Why Rwangombwa’s budget focussed more on taming rising inflation

It was very interesting watching how all the East African Community (EAC) finance ministers delivered their individual budget speeches. The fact that we could even compare the individual strengths  of each EAC member country’s budgets  provided commentators with  an estimate of what each state brings to the table as the final lap of the EAC grand project-the political federation beckons.

It was very interesting watching how all the East African Community (EAC) finance ministers delivered their individual budget speeches. The fact that we could even compare the individual strengths  of each EAC member country’s budgets  provided commentators with  an estimate of what each state brings to the table as the final lap of the EAC grand project-the political federation beckons.

On average, the huge budgets were an indicator of EAC’s huge economic potential in line with our collective future aspirations to be a single mega state.

While the size of individual budgets is an expression of how member countries stand to benefit from the political federation,  the individual focus is on the five finance chiefs.

While the Finance Minister John Rwangombwa delivered a budget whose theme touched on three main items of food security, price stability and sustenance of economic growth, it is the issue of rising inflation in Rwanda that seemed to have taken his prime focus.

The volatilities arising out of the turmoil in Middle East, Rwamgombwa said, means that Rwanda has to stay more vigilant so that food supply and by extension general price stability is ensured.

Fuel prices in Rwanda have been rising steadily in the last one year or so. For a country located at the farthest end of the EAC general fuel supply route that snakes from the ports of Mombasa or Dar es Salaam, it means that the current headache occupying the minds of policy planners in Rwanda,  during the course of the new fiscal year will be the taming of fuel prices.

Fuel prices in Rwanda rose highly when the government subsidy of 40 percent was scrapped in line with aligning Rwanda with the EAC’s uniform fuel tax system. Such realignment naturally meant that Rwandans had to contend with paying for more than their average EAC counterparts.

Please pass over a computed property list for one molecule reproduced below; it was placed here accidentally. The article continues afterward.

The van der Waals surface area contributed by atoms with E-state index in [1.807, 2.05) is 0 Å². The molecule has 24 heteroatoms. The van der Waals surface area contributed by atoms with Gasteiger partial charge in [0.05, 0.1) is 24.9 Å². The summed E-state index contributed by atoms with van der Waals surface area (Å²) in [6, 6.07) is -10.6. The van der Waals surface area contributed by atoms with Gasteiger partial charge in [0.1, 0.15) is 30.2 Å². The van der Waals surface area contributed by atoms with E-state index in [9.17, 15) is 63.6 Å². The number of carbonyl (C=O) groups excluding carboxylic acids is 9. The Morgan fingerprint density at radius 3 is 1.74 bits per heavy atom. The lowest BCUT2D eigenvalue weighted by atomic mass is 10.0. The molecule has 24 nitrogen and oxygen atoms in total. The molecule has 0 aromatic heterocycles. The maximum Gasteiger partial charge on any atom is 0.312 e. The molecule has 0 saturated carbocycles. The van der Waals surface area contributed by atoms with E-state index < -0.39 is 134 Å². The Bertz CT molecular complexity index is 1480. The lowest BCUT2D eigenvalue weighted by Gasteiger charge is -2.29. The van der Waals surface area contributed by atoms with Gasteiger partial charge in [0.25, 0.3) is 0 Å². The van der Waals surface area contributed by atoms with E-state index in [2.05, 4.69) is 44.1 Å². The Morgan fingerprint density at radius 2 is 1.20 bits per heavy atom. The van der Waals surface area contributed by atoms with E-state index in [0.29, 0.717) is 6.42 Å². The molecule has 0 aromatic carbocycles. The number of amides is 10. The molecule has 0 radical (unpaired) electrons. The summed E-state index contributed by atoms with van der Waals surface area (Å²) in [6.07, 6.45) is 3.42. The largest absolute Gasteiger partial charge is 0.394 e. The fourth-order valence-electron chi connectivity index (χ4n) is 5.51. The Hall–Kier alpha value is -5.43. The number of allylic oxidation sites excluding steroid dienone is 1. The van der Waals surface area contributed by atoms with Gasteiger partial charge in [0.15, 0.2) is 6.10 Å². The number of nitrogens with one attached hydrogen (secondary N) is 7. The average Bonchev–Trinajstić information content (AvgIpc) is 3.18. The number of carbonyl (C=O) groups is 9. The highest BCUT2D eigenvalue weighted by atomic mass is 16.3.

The average pump prices for both petrol and diesel in Rwanda currently standing at Rwf 1,060 per litre  are higher than the regional averages of Rwf 839 per litre for petrol and Rwf 816 per litre for diesel.

Such a situation, Rwangombwa said, was not only untenable but it contributed to Rwanda’s domestic inflation. One of the key interventions through this year’s budget, meant that in order to contain inflation, one of the remedies was to influence the direction of pump prices by lowering taxes.

The government has no control over the situation unfolding in the Middle East.

This means that government could only exert influence on the pump prices through reduction of taxes to stabilise  local prices. General price stability ultimately leads to checking rising inflation. On the other hand, price shocks are likely to lead to higher inflation. Such a situation not only threatens  food security but also the country’s macroeconomic stability. Rwangombwa told parliament that it is very important for planners to sharpen their ability to deal with any eventuality arising during this new fiscal year.

By April this year, Rwanda’s inflation had surged by more than four percent proving to be a much more challenging year for planners such as Rwangombwa.

The budget statement says that to deliver a cushion to the economy, the slashing of tax on fuel is meant to stabilise inflation  during the course of the new fiscal year.

The author is an editor with The New Times

Ojiwah@gmail.com

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